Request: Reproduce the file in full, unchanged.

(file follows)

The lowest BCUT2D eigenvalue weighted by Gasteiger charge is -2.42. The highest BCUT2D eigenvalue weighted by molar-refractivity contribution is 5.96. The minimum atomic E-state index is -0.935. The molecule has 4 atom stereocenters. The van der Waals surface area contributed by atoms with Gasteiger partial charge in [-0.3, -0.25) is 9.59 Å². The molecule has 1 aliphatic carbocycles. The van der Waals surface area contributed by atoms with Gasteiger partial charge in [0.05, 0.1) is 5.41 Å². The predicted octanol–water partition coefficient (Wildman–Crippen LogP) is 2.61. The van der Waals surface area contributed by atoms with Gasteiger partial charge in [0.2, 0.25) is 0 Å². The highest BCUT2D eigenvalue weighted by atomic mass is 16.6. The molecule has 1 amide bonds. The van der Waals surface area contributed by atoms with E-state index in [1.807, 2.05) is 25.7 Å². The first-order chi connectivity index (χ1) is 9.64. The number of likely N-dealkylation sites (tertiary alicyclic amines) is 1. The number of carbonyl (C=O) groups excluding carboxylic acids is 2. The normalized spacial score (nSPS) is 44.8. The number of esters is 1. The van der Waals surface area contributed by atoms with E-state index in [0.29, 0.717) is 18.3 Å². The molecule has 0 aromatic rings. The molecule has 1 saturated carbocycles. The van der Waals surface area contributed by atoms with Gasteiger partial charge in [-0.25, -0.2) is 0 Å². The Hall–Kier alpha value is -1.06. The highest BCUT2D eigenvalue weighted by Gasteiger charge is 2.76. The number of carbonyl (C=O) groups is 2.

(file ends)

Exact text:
The lowest BCUT2D eigenvalue weighted by Gasteiger charge is -2.42. The highest BCUT2D eigenvalue weighted by molar-refractivity contribution is 5.96. The minimum atomic E-state index is -0.935. The molecule has 4 atom stereocenters. The van der Waals surface area contributed by atoms with Gasteiger partial charge in [-0.3, -0.25) is 9.59 Å². The molecule has 1 aliphatic carbocycles. The van der Waals surface area contributed by atoms with Gasteiger partial charge in [0.05, 0.1) is 5.41 Å². The predicted octanol–water partition coefficient (Wildman–Crippen LogP) is 2.61. The van der Waals surface area contributed by atoms with Gasteiger partial charge in [0.2, 0.25) is 0 Å². The highest BCUT2D eigenvalue weighted by atomic mass is 16.6. The molecule has 1 amide bonds. The van der Waals surface area contributed by atoms with E-state index in [1.807, 2.05) is 25.7 Å². The first-order chi connectivity index (χ1) is 9.64. The number of likely N-dealkylation sites (tertiary alicyclic amines) is 1. The number of carbonyl (C=O) groups excluding carboxylic acids is 2. The normalized spacial score (nSPS) is 44.8. The number of esters is 1. The van der Waals surface area contributed by atoms with E-state index in [0.29, 0.717) is 18.3 Å². The molecule has 0 aromatic rings. The molecule has 1 saturated carbocycles. The van der Waals surface area contributed by atoms with Gasteiger partial charge in [-0.25, -0.2) is 0 Å². The Hall–Kier alpha value is -1.06. The highest BCUT2D eigenvalue weighted by Gasteiger charge is 2.76. The number of carbonyl (C=O) groups is 2.